Tags, Time and Location

On Friday I had a long conversation with Noam Cohen from the New York Times about Ushahidi and Twitter. He was doing some homework for an article he was writing on the increased value that geolocation data can add to the massive streams of data coming out of tools like Twitter, called “Refining the Twitter Explosion with GPS“.

A lot of our discussion was centered around location, especially since he was thinking of the Ft. Hood shootings and the value of location in determining useful information from the Twitter stream during that crisis. This is what we’ve built Ushahidi around of course, the idea that location and even small bits of information give us a better understanding of an unfolding crisis. This is just as true of mundane information, or trending topics in a locale, which is why Twitter is building a new geo infrastructure. It couldn’t be in better hands either, with both Ryan Sarver and Schuyler Erle on the team, what Twitter puts out will be top notch.

What was more interesting than just geographical references for information was the combination of two other big ways to parse this data: Time an Tags. We’ve started to see a lot more apps mixing time and location in the past year or two, and we’ll see more as the visualizations for it improve. Categorizing information, pictures and video by keywords (tags) have been around even longer.

TwitterThoughts

We need to see more combinations of tags, time and location in visualizations and platforms. I can’t think of anyone who does all three really well (if you can, please leave the link), though there are a number who do two of them incredibly well – including Flickr’s geocoding of images (tag + location), TwitterThoughts (tag + time) and TwitterVision (time + location), etc.

We have a widening stream of information. The lowered barriers for entry globally, and the encouragement by social tools, means we’re seeing exponential growth rates. Twitter alone saw an increase from 2.4 to 26 million tweets per day in just the last 8 months. We need some way to make sense of this information. Our ability to create information has far surpassed our ability to understand it in a timely manner.

Chris Blow outlined this best with a visual for Swift River for use in a presentation I did at TED this year:

information produced vs information processed

It’s a serious problem and one that only gets deeper with every month that passes. In most areas, it’s not a big deal, but when a crisis, emergency or disaster hits the misinformation and lack of understanding has very real consequences.

I’d love to see more work being done with all three: Time, Tags and Location.

Why Mobile Operators Can’t Make Services That You Like

Last month I had a surreal experience as I sat in the Global Messaging Congress in London, listening to mobile operators talk about mobile phone services from their perspective. It’s a crazy world really, one where the providers of the infrastructure also mercilessly try to hold onto and strangle every drop of profit from any service that sits on their network.

We’re all born in a small “company town“, where the mobile operators are the landlord and the bank, the grocery store and the mafia.

Interestingly enough, there is a completely different industry built on a much more open standard that separates infrastructure from content, transactions and use. That is, the internet. So, as we get closer to a world where there is less of a difference between the mobile and web worlds, then we see what happens when a strangling monopoly won’t give in to an open system. The open system bypasses it.

Some examples

Multimedia
It starts getting humorous when you start looking at value-added services like location, video or images. I sat there and listened to the mobile operators talk about how “MMS will never be the equivalent of SMS” – their cash cow. Of course, not with them running it.

However, 2 days later we see this headline from YouTube, “just since last Friday, when the iPhone 3GS came out, uploads increased by 400% a day.” What? Yes, that’s a staggering number and it’s due to the fact that no operator is running it, they’re just selling the underlying data structure.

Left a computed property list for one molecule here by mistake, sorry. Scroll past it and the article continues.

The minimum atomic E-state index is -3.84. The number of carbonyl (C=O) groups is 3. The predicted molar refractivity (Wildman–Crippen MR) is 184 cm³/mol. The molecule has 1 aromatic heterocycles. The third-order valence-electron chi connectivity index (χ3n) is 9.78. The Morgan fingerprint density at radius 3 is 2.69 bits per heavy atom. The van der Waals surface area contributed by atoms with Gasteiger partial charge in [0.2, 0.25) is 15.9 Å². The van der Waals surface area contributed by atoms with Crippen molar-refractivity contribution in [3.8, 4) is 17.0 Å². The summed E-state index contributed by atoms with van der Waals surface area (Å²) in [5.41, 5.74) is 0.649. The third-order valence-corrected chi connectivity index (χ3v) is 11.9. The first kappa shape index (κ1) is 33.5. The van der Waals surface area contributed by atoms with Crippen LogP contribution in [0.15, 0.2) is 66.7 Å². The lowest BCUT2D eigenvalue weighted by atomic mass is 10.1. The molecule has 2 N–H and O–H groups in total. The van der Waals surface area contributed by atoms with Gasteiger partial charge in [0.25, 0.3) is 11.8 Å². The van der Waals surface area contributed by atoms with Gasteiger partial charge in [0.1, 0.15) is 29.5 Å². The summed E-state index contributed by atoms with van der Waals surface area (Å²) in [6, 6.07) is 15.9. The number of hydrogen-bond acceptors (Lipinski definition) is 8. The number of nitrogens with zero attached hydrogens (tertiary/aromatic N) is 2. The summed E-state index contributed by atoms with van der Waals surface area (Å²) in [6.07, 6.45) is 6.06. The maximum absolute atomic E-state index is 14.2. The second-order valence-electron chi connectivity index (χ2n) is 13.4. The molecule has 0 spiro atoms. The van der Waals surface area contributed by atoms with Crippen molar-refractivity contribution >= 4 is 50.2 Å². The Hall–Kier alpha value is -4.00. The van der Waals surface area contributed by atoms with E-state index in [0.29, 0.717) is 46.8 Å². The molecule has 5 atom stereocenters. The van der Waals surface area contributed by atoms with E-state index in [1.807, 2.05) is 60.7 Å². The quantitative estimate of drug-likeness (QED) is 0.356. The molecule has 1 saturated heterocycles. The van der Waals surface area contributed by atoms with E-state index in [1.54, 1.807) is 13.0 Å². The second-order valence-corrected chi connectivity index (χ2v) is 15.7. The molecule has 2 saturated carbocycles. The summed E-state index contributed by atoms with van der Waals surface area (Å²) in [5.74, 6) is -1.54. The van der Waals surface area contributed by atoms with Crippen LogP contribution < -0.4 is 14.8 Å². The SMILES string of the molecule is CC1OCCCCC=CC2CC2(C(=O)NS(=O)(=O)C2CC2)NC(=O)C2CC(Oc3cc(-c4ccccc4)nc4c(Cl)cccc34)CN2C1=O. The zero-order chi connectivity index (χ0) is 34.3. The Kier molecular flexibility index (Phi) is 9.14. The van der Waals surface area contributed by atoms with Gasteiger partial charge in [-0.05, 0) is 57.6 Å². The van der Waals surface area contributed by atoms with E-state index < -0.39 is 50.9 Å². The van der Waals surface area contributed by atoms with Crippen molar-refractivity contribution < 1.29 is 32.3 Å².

Messaging
Twitter is a great service that allows personal networks to form and SMS messaging to take place on an ever extending one-to-many and many-to-many basis. It also works on the web, in fact, that’s one of it’s great strengths – the ability to treat any channel as native. When I look at Twitter, which is 3 years old now, I have to wonder why we still don’t see a Twitter-clone offered up by any of the operators working in the 192 countries that Twitter isn’t in. For goodness sake, the only major cost for Twitter is the “to-many” part of it, and that’s virtually free to an operator on their own network.

Location based services
When the mobile operators of the world wanted to control their location services, in the early 2000s they kept their prices too high for large and small consumer-facing organizations to buy their services. So, the web went around them… The entrepreneurs saw an advantage to going out and getting the number off of every mobile phone tower and doing basic triangulation from them and WiFi signals. Voila, the operator is bypassed and now makes no revenue off of a service that it could have provided for a lower fee.

Operators can’t build real consumer services

I’ve heard a a number of comments from within the industry like this:

“we’ve had the ability to do such-and-such (insert your favorite third-party service here) for a long time, there’s nothing special about YouTube/Twitter/Apple doing this.”

This is a true statement (most of the time), so why are there millions clamoring for these other services and not the ones that the operators offer?

The release of increasingly more user-friendly phones, coupled with services that bypass the traditional restrictions placed upon everyone by the operators, has created a way for the internet players to replicate or make irrelevant many of these same services offered by the operators. This will continue to be the pattern too, as the two industries collide.

What the operators should do is open up their basic infrastructure for third-parties to build consumer-facing applications on. Take a smaller cut on each application or service, and create a true ecosystem that supports more developers and companies trying to figure out ways to make more money off of your framework.

Traffic Updates by SMS in Nigeria

eNowNow is a service in Nigeria where anyone with a mobile phone can sign up to receive updates on traffic conditions in different areas around Lagos.

How it Works